2. There is an escape from the consequences of our actions and choices so ultimately they are somewhat lacking in meaning and value.

This supports the methodological naturalist approach that the spiritual body is simply eternal in nature, and this is confirmed by Paul in 1 Cor 15. This suggests that it would be very much against the natural order for God to euthanize spirits in order to spare them the negative consequences of their own actions and choices. I believe in a God who makes the rules and sticks to them so that we just have to learn how to manage with those rules. Adjusting the rules to make things easier just doesn’t seem right to me, and so I do not believe God does such a thing.


(Jennifer Thomas) #19

Hello, Matt. I’m coming to this discussion a bit late, so I hope you won’t mind a few thoughts from me about your original question.

My thoughts don’t fit neatly into any of the longstanding theories about the soul that have circulated in various religions at various times and places. So you may not like my thoughts! But here goes . . .

Although Western Christian orthodoxy long ago split up its theories about the soul into diverse doctrines such as creation, humanity, sin, the Last Things, and the like, in the early centuries of Christianity, writers such as Tertullian, Origen, Athanasius, and Augustine of Hippo wrote extensively on the soul. So there’s a long history of such questioning in Christianity. I don’t particularly agree with Tertullian et al, but I think that as Christians today it’s not only important for us to ask questions about the soul, but necessary as a means of stitching together some of the most difficult questions we have about God, Creation, the afterlife, and especially how to build a relationship with God while we’re here on Planet Earth.

I know that most Christian denominations take the doctrinal view that God doesn’t create our souls until there’s a physical body to attach the soul to. (I’m simplifying, of course.) But I disagree with this view. I personally believe that the soul preexists our lives as human beings. I’m not saying that all souls have existed since the beginning of Time – but I am saying that each of us is a child of God, a child who is uniquely loved by Mother Father God, a child whose true soul nature exists in the quantum universe to which we’re are born as souls and to which we return as souls once our lives as human beings are complete.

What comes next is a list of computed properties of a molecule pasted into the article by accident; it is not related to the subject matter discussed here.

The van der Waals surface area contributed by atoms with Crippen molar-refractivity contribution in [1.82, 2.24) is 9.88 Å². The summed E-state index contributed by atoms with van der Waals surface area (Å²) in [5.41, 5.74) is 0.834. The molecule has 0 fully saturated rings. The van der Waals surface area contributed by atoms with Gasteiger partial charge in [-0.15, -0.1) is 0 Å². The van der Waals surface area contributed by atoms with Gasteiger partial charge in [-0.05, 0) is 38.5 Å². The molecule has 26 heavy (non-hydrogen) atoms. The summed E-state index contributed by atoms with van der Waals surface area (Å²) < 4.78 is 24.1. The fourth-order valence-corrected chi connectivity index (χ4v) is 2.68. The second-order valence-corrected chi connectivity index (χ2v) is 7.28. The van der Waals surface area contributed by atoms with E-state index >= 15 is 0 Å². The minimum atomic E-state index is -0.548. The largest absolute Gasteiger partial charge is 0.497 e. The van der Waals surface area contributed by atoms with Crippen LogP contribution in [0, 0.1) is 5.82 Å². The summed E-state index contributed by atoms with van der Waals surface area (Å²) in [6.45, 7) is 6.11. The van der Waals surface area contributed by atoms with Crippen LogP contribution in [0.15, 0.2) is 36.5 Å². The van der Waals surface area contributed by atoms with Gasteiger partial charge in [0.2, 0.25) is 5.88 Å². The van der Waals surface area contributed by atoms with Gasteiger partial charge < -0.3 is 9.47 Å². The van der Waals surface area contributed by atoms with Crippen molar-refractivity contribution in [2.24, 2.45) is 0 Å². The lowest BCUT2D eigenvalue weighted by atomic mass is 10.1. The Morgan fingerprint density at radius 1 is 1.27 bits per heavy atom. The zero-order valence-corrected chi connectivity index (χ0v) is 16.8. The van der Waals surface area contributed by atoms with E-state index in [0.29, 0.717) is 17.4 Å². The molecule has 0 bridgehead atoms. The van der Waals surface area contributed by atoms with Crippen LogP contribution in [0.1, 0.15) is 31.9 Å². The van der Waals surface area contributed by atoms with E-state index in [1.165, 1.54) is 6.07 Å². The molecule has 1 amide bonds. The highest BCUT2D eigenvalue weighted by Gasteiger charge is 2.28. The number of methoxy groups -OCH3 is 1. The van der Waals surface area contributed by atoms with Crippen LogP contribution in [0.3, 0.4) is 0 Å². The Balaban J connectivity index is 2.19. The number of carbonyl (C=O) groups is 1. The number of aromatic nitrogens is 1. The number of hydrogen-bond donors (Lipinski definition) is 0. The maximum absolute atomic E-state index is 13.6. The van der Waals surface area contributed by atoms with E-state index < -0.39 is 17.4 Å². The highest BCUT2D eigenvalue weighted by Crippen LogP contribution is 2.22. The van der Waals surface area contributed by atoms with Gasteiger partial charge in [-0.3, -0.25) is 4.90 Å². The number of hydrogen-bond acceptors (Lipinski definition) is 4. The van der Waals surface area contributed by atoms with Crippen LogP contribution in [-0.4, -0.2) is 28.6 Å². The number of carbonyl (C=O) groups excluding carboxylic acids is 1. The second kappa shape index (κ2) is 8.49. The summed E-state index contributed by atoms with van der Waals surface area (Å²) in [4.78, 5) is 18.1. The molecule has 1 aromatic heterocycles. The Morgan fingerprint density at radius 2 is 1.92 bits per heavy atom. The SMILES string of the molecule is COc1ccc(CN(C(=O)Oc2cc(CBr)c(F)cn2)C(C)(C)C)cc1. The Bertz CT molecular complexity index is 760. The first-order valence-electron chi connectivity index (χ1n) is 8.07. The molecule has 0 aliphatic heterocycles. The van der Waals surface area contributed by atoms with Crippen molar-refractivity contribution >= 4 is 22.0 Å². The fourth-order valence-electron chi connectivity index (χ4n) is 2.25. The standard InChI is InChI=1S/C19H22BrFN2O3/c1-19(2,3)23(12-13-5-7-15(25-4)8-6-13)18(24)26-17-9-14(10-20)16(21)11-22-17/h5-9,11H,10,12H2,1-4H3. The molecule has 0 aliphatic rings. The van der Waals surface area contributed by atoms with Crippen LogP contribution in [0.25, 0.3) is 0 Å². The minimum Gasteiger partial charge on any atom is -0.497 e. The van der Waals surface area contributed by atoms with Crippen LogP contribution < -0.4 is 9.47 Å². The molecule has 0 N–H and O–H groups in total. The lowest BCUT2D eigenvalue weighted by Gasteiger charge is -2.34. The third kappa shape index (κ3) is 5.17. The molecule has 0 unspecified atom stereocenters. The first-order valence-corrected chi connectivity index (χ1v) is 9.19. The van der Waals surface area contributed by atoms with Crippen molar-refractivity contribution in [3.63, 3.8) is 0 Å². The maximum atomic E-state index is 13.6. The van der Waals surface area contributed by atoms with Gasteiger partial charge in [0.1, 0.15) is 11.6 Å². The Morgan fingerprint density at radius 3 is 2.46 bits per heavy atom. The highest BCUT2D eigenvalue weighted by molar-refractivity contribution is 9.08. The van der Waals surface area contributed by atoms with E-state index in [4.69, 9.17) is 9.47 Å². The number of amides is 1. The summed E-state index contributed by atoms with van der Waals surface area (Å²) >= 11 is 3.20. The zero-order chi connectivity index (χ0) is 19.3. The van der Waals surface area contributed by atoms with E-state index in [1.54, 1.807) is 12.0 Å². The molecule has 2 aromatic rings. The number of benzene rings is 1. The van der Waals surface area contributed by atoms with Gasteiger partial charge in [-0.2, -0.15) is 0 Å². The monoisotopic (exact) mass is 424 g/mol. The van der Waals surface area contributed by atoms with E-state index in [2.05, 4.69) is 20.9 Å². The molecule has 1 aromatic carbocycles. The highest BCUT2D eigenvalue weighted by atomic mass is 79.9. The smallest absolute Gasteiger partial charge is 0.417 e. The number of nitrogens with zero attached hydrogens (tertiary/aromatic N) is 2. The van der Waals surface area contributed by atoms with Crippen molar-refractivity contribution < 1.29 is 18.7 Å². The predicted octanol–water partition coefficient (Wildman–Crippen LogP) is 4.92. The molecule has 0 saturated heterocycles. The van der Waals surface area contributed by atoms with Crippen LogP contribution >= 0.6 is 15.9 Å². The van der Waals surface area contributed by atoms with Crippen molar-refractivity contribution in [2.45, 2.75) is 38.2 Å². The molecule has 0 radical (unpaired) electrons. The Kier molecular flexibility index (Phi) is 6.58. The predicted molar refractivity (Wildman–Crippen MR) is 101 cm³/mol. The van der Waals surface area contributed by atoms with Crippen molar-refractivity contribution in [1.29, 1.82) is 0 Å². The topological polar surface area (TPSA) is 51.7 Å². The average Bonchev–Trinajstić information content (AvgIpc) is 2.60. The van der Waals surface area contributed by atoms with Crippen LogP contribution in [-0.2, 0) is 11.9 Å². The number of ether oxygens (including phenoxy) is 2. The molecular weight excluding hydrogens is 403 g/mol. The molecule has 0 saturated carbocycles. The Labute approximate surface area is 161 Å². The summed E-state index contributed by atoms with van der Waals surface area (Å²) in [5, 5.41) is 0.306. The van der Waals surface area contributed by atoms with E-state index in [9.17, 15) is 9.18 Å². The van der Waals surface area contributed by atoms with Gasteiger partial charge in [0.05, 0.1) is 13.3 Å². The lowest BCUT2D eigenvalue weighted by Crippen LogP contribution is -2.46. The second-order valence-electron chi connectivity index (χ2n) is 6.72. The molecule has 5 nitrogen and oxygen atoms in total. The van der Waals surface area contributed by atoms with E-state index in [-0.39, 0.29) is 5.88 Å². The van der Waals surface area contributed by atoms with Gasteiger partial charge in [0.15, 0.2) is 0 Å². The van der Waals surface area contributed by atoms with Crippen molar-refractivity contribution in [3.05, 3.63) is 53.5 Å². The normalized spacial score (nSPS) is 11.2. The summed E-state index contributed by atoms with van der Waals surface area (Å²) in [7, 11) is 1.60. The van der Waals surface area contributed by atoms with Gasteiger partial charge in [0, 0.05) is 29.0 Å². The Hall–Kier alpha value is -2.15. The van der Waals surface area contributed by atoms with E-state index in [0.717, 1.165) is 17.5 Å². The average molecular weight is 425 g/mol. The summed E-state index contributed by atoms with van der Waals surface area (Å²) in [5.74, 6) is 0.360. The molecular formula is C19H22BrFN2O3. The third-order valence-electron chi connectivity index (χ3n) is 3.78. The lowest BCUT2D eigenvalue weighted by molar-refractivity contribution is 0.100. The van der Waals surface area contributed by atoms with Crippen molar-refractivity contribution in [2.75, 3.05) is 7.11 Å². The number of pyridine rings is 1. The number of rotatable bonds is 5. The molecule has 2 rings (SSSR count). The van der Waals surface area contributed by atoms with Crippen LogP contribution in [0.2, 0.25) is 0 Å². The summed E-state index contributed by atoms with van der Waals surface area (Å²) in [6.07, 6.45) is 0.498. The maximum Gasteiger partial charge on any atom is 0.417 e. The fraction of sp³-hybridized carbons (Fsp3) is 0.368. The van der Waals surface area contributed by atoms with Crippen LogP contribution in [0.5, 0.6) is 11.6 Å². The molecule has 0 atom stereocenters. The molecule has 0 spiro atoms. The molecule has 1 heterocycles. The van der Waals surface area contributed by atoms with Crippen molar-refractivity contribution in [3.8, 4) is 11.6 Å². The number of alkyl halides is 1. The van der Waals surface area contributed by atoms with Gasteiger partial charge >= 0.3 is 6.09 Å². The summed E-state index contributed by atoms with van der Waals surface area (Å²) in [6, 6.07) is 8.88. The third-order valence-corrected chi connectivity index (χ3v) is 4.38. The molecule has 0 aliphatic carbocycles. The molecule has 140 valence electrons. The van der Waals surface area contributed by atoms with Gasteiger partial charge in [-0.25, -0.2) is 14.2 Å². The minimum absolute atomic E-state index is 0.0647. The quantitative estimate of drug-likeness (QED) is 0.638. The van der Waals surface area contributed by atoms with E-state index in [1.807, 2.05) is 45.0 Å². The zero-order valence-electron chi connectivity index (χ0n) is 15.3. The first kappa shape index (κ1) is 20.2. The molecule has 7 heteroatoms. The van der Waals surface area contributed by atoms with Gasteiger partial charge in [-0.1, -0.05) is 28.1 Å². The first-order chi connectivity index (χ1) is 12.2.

From a scientific point of view, I believe that a much stronger case can be made for consciousness as a quantum non-Materialist phenomenon than as a purely baryonic, Materialist phenomenon. After all, probably 95% of God’s Creation consists of non-baryonic enery, so to say that God isn’t smart enough to be able to bring forth life (i.e. soul consciousness) at a quantum level (as opposed to a purely baryonic level) does strike me as a bit of insult to the amazing God who has created the amazing and good Creation we live in.

As for the mechanics of how God would or could manage to arrange things so we, as children of God, could incarnate for a short time in 3D biological bodies (for the purpose of better knowing and loving our beloved God), the best analogy I’ve seen during many years of study as a Christian mystic is this one: https://www.scientificamerican.com/article/caterpillar-butterfly-metamorphosis-explainer/.

A quote from the article says this: “the contents of the pupa are not entirely an amorphous mess. Certain highly organized groups of cells known as imaginal discs survive the digestive process. Before hatching, when a caterpillar is still developing inside its egg, it grows an imaginal disc for each of the adult body parts it will need as a mature butterfly or moth—discs for its eyes, for its wings, its legs and so on.”

If you think of the soul as having a complex set of “imaginal discs” related to our unique emotional, intellectual, temperamental, and talent-based soul attributes, then it’s not such a big stretch to suppose that a God who can juggle a vast Creation can also juggle the specifics of moving our “imaginal discs” straight into our DNA, where they can gradually unfold into the intertwined attributes of heart, mind, soul, and strength that Jesus spoke of when he talked about love.

So what I’m saying is that some of our human attributes can be linked directly to our soul’s “imaginal discs” and some of our human attributes can be linked to the “3D toolkit” God gives us so we can experience baryonic life. It’s all intertwined, though, and it’s meant to be this way so we have the chance to struggle with our Free Will.

The interpretation I’m suggesting here raises a whole bunch of difficult and painful questions about our human lives that, to be honest, are probably more frustrating than the Christian doctrines of creation, sin, and Last Things. No doubt creation + sin+ eschatology is an “easier sell” than the idea of good souls incarnating in 3D bodies to see what Forgiveness and Free Will feel like when you’re not totally blanketed by Divine Love each and every day . . . but this is what my experiences as a mystic have taught me.

Thanks for listening!


(Shawn T Murphy) #20

Dear Jennifer,
Thank you for your eloquent words. This is the type of position that I would gladly help you to reinforce. It is the topic of my third book, Torn Between Two Worlds: Material and Ethereal .

I agree that the consequences of this belief for modern Christians are enormous, relative to the issues that are discussed in churches or in this forum. The red herring for me in this whole story is that it was the emperor of Rome who declared the preexistence of the soul to be anathema, not the church. The emperor Justinian make Trump look like a teddy bear.
Best Wishes, Shawn